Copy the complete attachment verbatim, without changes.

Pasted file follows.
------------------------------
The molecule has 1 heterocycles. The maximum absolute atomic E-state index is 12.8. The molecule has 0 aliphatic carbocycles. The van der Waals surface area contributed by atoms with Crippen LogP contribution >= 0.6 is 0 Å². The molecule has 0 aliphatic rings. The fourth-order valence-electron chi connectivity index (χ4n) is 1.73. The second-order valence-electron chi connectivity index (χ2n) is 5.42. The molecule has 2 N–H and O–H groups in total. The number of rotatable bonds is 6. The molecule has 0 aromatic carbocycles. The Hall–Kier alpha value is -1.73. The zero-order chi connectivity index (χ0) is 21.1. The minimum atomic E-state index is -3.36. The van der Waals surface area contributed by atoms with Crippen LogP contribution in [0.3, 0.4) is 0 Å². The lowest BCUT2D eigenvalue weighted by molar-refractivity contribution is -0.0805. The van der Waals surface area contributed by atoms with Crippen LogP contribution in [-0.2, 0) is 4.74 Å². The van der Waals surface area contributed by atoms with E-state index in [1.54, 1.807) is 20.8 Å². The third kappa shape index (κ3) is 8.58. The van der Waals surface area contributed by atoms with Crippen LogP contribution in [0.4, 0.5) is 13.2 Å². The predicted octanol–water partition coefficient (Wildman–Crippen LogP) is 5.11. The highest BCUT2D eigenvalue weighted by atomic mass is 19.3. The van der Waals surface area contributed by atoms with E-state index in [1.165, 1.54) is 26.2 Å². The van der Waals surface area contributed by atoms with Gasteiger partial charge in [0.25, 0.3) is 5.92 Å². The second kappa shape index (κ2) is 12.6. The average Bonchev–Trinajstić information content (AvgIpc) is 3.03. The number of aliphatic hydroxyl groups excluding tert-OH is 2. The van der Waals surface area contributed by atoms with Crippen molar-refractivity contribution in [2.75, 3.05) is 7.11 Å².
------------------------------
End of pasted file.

The molecule has 1 heterocycles. The maximum absolute atomic E-state index is 12.8. The molecule has 0 aliphatic carbocycles. The van der Waals surface area contributed by atoms with Crippen LogP contribution >= 0.6 is 0 Å². The molecule has 0 aliphatic rings. The fourth-order valence-electron chi connectivity index (χ4n) is 1.73. The second-order valence-electron chi connectivity index (χ2n) is 5.42. The molecule has 2 N–H and O–H groups in total. The number of rotatable bonds is 6. The molecule has 0 aromatic carbocycles. The Hall–Kier alpha value is -1.73. The zero-order chi connectivity index (χ0) is 21.1. The minimum atomic E-state index is -3.36. The van der Waals surface area contributed by atoms with Crippen LogP contribution in [0.3, 0.4) is 0 Å². The lowest BCUT2D eigenvalue weighted by molar-refractivity contribution is -0.0805. The van der Waals surface area contributed by atoms with Crippen LogP contribution in [-0.2, 0) is 4.74 Å². The van der Waals surface area contributed by atoms with E-state index in [1.54, 1.807) is 20.8 Å². The third kappa shape index (κ3) is 8.58. The van der Waals surface area contributed by atoms with Crippen LogP contribution in [0.4, 0.5) is 13.2 Å². The predicted octanol–water partition coefficient (Wildman–Crippen LogP) is 5.11. The highest BCUT2D eigenvalue weighted by atomic mass is 19.3. The van der Waals surface area contributed by atoms with E-state index in [1.165, 1.54) is 26.2 Å². The van der Waals surface area contributed by atoms with Gasteiger partial charge in [0.25, 0.3) is 5.92 Å². The second kappa shape index (κ2) is 12.6. The average Bonchev–Trinajstić information content (AvgIpc) is 3.03. The number of aliphatic hydroxyl groups excluding tert-OH is 2. The van der Waals surface area contributed by atoms with Crippen molar-refractivity contribution in [2.75, 3.05) is 7.11 Å².